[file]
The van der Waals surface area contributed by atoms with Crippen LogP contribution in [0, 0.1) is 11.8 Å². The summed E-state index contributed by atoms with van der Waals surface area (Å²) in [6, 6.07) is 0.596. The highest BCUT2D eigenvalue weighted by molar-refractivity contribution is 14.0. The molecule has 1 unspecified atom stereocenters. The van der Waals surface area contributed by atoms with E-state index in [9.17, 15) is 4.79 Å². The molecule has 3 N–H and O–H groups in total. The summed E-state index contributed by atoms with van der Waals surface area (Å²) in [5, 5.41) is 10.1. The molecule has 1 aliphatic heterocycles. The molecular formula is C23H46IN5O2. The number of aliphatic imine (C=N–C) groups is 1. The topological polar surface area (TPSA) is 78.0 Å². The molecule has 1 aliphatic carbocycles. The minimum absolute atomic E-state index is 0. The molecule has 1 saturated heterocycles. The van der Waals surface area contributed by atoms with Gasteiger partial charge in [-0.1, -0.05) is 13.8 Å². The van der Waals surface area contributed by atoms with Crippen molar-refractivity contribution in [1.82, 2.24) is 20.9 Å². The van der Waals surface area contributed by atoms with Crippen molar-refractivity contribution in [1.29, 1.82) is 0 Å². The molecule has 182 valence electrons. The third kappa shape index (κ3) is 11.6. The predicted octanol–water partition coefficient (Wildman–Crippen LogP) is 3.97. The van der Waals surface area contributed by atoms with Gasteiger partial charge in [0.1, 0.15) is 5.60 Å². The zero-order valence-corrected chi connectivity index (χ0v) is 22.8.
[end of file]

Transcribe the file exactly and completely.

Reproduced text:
The van der Waals surface area contributed by atoms with Crippen LogP contribution in [0, 0.1) is 11.8 Å². The summed E-state index contributed by atoms with van der Waals surface area (Å²) in [6, 6.07) is 0.596. The highest BCUT2D eigenvalue weighted by molar-refractivity contribution is 14.0. The molecule has 1 unspecified atom stereocenters. The van der Waals surface area contributed by atoms with E-state index in [9.17, 15) is 4.79 Å². The molecule has 3 N–H and O–H groups in total. The summed E-state index contributed by atoms with van der Waals surface area (Å²) in [5, 5.41) is 10.1. The molecule has 1 aliphatic heterocycles. The molecular formula is C23H46IN5O2. The number of aliphatic imine (C=N–C) groups is 1. The topological polar surface area (TPSA) is 78.0 Å². The molecule has 1 aliphatic carbocycles. The minimum absolute atomic E-state index is 0. The molecule has 1 saturated heterocycles. The van der Waals surface area contributed by atoms with Gasteiger partial charge in [-0.1, -0.05) is 13.8 Å². The van der Waals surface area contributed by atoms with Crippen molar-refractivity contribution in [1.82, 2.24) is 20.9 Å². The van der Waals surface area contributed by atoms with Crippen molar-refractivity contribution in [1.29, 1.82) is 0 Å². The molecule has 182 valence electrons. The third kappa shape index (κ3) is 11.6. The predicted octanol–water partition coefficient (Wildman–Crippen LogP) is 3.97. The van der Waals surface area contributed by atoms with Gasteiger partial charge in [0.1, 0.15) is 5.60 Å². The zero-order valence-corrected chi connectivity index (χ0v) is 22.8.